EMV Card Distribution Complete

Credit Union of Denver (along with the majority of financial institutions in the USA), has replaced the old cards with the new, more secure, EMV Chipped Cards. We have listed the process of the EMV roll-out as well as definitions to what EMV is, why EMV is important and how this impacts you, the card holder. This is a very large undertaking and we want you to understand the many steps required to provide the best secure card product for you, our members.

Information about the new card implementation process:  Please read carefully, this is a lot to take in…

Credit Union of Denver has completed the distribution of the EMV conversion process. This includes debit, credit, secured and HELOC cards. The most significant change of these is the credit cards that now require a PIN. This is mandatory and not optional like it used to be.

1. All Cards Have Been Distributed

If you have not received your MasterCard® EMV Credit, HELOC or Debit Card yet, you should give us a call at 303.963.1340 or 800.279.3288.
All cards distributed require a PIN be set up for use at point of purchase locations. In the case of debit cards, your old PIN does not transfer automatically to your new card.

  • Debit Card Activation and to Set a PIN – call 866.985.2273
    It will ask you for your birth date in MM/YY format, example January 1962 would be 01/62.
  • Credit, Secure and HELOC Card Activation – call 800.527.7728
  • Credit, Secure and HELOC Card PIN setup – call 888.886.0083
    It will ask you for your birth date in MM/YY format, example January 1962 would be 01/62.

As of August, we are not seeing that all cards distributed have been activated. Cards not activated leaves you and the credit union vulnerable to fraud.  Please look for your mailed cards and process the new cards immediately.

Effective November 15th we will be closing ALL old credit cards down to move forward with the new EMV Chipped Credit Cards at Credit Union of Denver.

When taking on a change over to a new product, it takes all of us to make it successful!
Thank you for helping make this transition as smooth as possible.

So why EMV?
What is an EMV chip card?

Our old cards used a mag stripe, which is easily compromised by resourceful fraudsters. To help thwart fraud, Visa and MasterCard strongly recommend financial institutions transition to EMV chip cards by October 2015.

An EMV chip card is a plastic payment card with a microchip that is virtually impossible to duplicate. These types of cards are currently used internationally and have proven to help reduce counterfeit fraud. You will begin to hear more about Chip and Pin versus Chip and Signature cards.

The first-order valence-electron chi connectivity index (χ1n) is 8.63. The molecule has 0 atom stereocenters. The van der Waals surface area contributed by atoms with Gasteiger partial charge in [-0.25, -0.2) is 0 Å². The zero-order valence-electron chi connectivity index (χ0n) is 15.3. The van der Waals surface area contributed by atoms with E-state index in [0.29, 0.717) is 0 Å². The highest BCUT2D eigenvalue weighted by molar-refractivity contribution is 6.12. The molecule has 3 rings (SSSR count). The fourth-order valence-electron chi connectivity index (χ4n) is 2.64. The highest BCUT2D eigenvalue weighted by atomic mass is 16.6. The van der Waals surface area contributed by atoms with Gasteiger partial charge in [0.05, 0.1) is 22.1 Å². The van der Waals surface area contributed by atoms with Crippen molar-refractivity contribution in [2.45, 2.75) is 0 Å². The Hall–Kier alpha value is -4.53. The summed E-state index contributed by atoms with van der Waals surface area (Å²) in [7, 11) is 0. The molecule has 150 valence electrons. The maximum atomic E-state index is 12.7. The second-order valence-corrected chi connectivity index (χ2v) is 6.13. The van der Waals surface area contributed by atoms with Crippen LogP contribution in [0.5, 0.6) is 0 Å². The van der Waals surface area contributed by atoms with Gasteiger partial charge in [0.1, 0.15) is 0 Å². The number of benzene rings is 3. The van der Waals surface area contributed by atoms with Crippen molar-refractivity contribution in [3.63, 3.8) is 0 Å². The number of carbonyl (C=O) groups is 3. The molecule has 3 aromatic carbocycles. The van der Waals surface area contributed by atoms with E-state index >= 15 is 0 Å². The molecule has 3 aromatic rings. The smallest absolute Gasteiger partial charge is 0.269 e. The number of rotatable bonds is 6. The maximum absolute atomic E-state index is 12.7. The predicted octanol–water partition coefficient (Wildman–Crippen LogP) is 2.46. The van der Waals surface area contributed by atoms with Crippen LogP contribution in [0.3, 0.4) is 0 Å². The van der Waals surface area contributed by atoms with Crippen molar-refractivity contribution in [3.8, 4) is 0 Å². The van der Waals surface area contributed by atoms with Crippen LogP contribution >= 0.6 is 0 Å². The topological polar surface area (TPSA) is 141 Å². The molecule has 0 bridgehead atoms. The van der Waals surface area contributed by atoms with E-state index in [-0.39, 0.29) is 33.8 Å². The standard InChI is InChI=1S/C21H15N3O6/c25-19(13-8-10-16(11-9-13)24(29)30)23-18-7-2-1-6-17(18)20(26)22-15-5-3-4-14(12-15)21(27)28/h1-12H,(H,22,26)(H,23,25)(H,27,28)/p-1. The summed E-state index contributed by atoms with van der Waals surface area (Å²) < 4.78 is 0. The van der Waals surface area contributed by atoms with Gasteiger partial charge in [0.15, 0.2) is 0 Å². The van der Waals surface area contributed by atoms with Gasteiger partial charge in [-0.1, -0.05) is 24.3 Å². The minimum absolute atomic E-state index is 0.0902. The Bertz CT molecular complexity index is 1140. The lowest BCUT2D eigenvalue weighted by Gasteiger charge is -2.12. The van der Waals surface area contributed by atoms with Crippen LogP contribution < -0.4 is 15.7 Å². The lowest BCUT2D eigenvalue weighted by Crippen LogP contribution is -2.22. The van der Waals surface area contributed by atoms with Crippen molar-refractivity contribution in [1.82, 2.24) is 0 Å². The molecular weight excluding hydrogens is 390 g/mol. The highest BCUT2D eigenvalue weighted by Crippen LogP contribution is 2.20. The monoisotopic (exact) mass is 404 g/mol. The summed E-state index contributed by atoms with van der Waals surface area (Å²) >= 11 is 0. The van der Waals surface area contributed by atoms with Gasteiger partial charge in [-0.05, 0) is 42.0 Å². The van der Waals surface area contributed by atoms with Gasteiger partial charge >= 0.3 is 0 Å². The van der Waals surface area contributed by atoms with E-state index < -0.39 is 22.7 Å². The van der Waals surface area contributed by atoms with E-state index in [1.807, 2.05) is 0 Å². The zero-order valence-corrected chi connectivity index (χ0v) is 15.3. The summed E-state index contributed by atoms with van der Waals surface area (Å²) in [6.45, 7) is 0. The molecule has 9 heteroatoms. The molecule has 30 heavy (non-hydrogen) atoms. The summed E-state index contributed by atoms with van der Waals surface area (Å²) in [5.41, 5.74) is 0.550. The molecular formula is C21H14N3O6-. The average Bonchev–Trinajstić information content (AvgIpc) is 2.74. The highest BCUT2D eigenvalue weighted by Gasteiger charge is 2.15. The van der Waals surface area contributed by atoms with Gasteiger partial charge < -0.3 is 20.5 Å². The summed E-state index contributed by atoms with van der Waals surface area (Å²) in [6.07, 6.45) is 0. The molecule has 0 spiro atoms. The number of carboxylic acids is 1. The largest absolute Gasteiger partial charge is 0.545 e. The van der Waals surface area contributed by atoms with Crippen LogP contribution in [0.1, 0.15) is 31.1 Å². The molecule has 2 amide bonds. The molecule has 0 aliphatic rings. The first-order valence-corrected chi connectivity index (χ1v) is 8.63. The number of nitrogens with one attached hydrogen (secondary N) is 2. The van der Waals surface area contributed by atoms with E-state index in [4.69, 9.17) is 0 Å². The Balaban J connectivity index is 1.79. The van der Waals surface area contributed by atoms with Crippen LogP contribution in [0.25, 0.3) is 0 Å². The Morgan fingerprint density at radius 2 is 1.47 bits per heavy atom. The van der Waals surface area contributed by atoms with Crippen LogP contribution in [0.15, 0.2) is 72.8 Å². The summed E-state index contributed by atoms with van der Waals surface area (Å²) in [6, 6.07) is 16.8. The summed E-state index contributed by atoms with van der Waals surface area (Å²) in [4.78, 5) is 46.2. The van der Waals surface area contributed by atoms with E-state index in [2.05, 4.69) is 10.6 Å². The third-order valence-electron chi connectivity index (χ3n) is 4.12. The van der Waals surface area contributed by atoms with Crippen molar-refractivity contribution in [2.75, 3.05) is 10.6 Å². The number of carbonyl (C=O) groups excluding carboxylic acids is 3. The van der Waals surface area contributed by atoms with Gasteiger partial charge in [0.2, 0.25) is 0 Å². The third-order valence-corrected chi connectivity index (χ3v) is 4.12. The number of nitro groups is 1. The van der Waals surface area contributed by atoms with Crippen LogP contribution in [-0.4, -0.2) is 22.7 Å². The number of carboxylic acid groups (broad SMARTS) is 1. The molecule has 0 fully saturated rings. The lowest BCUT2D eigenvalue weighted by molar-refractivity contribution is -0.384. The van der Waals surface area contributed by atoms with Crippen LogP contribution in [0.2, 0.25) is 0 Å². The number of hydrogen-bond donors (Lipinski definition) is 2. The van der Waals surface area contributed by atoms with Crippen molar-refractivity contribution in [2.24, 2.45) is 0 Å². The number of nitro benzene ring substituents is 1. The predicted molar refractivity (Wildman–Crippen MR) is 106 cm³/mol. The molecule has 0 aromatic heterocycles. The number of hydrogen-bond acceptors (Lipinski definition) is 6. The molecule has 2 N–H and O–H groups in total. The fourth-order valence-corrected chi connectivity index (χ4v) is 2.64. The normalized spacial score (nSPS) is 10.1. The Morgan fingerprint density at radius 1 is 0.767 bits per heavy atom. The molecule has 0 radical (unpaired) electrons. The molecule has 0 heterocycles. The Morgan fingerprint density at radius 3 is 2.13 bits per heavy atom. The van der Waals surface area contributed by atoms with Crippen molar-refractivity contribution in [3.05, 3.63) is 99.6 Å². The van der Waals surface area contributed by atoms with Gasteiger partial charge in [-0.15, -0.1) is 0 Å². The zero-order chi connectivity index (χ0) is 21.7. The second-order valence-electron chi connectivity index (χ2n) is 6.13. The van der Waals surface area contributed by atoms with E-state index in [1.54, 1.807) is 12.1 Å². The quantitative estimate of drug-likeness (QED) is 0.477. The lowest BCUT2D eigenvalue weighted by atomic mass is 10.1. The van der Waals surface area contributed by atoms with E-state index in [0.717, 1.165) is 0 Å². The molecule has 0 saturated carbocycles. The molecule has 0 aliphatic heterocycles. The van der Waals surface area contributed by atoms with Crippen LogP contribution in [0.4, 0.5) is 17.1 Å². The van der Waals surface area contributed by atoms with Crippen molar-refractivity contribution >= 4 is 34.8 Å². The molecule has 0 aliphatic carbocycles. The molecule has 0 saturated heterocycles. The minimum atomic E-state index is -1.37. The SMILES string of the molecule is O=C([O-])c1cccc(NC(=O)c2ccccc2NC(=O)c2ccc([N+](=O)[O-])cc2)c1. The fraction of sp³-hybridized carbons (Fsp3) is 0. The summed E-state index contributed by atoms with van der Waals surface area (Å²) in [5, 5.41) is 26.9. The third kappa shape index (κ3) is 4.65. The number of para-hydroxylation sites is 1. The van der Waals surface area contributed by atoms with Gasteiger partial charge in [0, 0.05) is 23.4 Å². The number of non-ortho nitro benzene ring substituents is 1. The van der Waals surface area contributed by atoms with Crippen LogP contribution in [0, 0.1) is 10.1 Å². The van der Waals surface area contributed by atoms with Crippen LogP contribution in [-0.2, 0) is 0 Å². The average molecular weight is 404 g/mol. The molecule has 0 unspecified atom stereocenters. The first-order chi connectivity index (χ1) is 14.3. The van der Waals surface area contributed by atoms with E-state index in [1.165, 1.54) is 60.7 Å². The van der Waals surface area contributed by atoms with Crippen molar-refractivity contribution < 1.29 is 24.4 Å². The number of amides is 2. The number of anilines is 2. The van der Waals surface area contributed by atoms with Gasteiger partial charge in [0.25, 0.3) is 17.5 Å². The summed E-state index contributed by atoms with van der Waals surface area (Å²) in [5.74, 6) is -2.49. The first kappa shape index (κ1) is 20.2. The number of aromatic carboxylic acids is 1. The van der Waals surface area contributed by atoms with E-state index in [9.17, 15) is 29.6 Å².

Chip and PIN is the most secure type of credit card technology. Instead of a signature being used for identity verification, it requires you to enter a four-digit Personal Identification Number (PIN) that must correspond to information contained in a computer chip embedded within the card. The Chip and PIN authentication method has been a global standard across Europe and Asia for many years which means using your card while traveling overseas will be even more convenient. Authorizing your transactions with a PIN is not new to debit card transactions, but is a new way to authorize payments with a credit card.

What security features are there in an EMV chip card?

That small metallic square on your card is a computer chip, and it’s what sets apart a new generation of cards. The square makes it much more difficult for bad guys to steal sensitive data; it is slowly replacing the magnetic strip. The chip cards likely will reduce the very high rate of card fraud in the United States. Companies in the U.S. are the No. 1 target for this type of fraud and has doubled in the past 7 years as criminals have shied away from targeting countries that already have transitioned to the chip cards. Some markets have seen as high as an 80 percent drop in counterfeit fraud after chip adoption when customers use the card on-site, according to Discovernetwork.com. While hackers may be stymied by the chip technology, they may look elsewhere to steal your personal data for illicit gain. We anticipate that there could be a shift to more online fraud.

Why safer?
The magnetic strips on traditional cards store unchanging data. Whoever accesses that data gains the cardholder information. If someone copies a magnetic stripe, they can easily replicate that data over and over again because it doesn’t change. After they steal the data, (criminals) make a replica of your card and put their own name on it, in case they get asked for (identification).

Unlike magnetic-strip cards, every time a chip card is used for payment, a unique transaction code is created that cannot be used again.

If a hacker stole the chip information from one specific point of sale, typical card duplication never would work because the stolen transaction number created in that instance wouldn’t be usable again.

We hope that helps clarify the difference in the cards. If you feel this article was helpful, please feel free to share with your friends and family.

Thank you for your patience. We apologize for any confusion or inconvenience this may have caused you. If you have any questions, please call us at 303.239.1150 or 800.279.3288.